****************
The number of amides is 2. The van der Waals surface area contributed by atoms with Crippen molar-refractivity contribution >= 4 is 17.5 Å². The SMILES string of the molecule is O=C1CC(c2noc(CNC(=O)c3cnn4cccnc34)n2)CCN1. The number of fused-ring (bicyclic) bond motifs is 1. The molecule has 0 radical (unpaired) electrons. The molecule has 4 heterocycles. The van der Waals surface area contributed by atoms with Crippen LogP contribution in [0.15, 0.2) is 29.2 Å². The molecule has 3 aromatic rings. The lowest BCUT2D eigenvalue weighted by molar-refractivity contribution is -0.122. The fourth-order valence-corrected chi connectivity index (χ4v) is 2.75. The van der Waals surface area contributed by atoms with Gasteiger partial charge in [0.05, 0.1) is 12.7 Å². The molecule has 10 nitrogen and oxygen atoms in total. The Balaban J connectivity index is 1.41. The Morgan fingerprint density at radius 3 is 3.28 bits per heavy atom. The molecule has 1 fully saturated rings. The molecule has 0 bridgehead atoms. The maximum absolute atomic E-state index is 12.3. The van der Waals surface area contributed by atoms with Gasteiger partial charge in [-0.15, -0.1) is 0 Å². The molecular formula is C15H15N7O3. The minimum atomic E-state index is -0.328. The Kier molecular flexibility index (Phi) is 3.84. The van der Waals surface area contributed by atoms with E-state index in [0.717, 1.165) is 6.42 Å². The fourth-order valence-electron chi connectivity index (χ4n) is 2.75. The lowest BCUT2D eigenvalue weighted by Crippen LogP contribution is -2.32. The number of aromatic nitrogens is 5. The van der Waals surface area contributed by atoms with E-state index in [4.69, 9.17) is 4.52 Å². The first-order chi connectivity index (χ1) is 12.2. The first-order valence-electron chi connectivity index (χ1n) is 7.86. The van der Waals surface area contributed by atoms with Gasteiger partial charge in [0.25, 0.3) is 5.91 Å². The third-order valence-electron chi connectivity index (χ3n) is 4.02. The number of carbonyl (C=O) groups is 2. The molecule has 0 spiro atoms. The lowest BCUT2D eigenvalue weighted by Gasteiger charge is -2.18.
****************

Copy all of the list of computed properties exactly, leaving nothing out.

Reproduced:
The number of amides is 2. The van der Waals surface area contributed by atoms with Crippen molar-refractivity contribution >= 4 is 17.5 Å². The SMILES string of the molecule is O=C1CC(c2noc(CNC(=O)c3cnn4cccnc34)n2)CCN1. The number of fused-ring (bicyclic) bond motifs is 1. The molecule has 0 radical (unpaired) electrons. The molecule has 4 heterocycles. The van der Waals surface area contributed by atoms with Crippen LogP contribution in [0.15, 0.2) is 29.2 Å². The molecule has 3 aromatic rings. The lowest BCUT2D eigenvalue weighted by molar-refractivity contribution is -0.122. The fourth-order valence-corrected chi connectivity index (χ4v) is 2.75. The van der Waals surface area contributed by atoms with Gasteiger partial charge in [0.05, 0.1) is 12.7 Å². The molecule has 10 nitrogen and oxygen atoms in total. The Balaban J connectivity index is 1.41. The Morgan fingerprint density at radius 3 is 3.28 bits per heavy atom. The molecule has 1 fully saturated rings. The molecule has 0 bridgehead atoms. The maximum absolute atomic E-state index is 12.3. The van der Waals surface area contributed by atoms with Gasteiger partial charge in [-0.15, -0.1) is 0 Å². The molecular formula is C15H15N7O3. The minimum atomic E-state index is -0.328. The Kier molecular flexibility index (Phi) is 3.84. The van der Waals surface area contributed by atoms with E-state index in [0.717, 1.165) is 6.42 Å². The fourth-order valence-electron chi connectivity index (χ4n) is 2.75. The lowest BCUT2D eigenvalue weighted by Crippen LogP contribution is -2.32. The number of aromatic nitrogens is 5. The van der Waals surface area contributed by atoms with E-state index in [4.69, 9.17) is 4.52 Å². The first-order chi connectivity index (χ1) is 12.2. The first-order valence-electron chi connectivity index (χ1n) is 7.86. The van der Waals surface area contributed by atoms with Gasteiger partial charge in [0.25, 0.3) is 5.91 Å². The third-order valence-electron chi connectivity index (χ3n) is 4.02. The number of carbonyl (C=O) groups is 2. The molecule has 0 spiro atoms. The lowest BCUT2D eigenvalue weighted by Gasteiger charge is -2.18.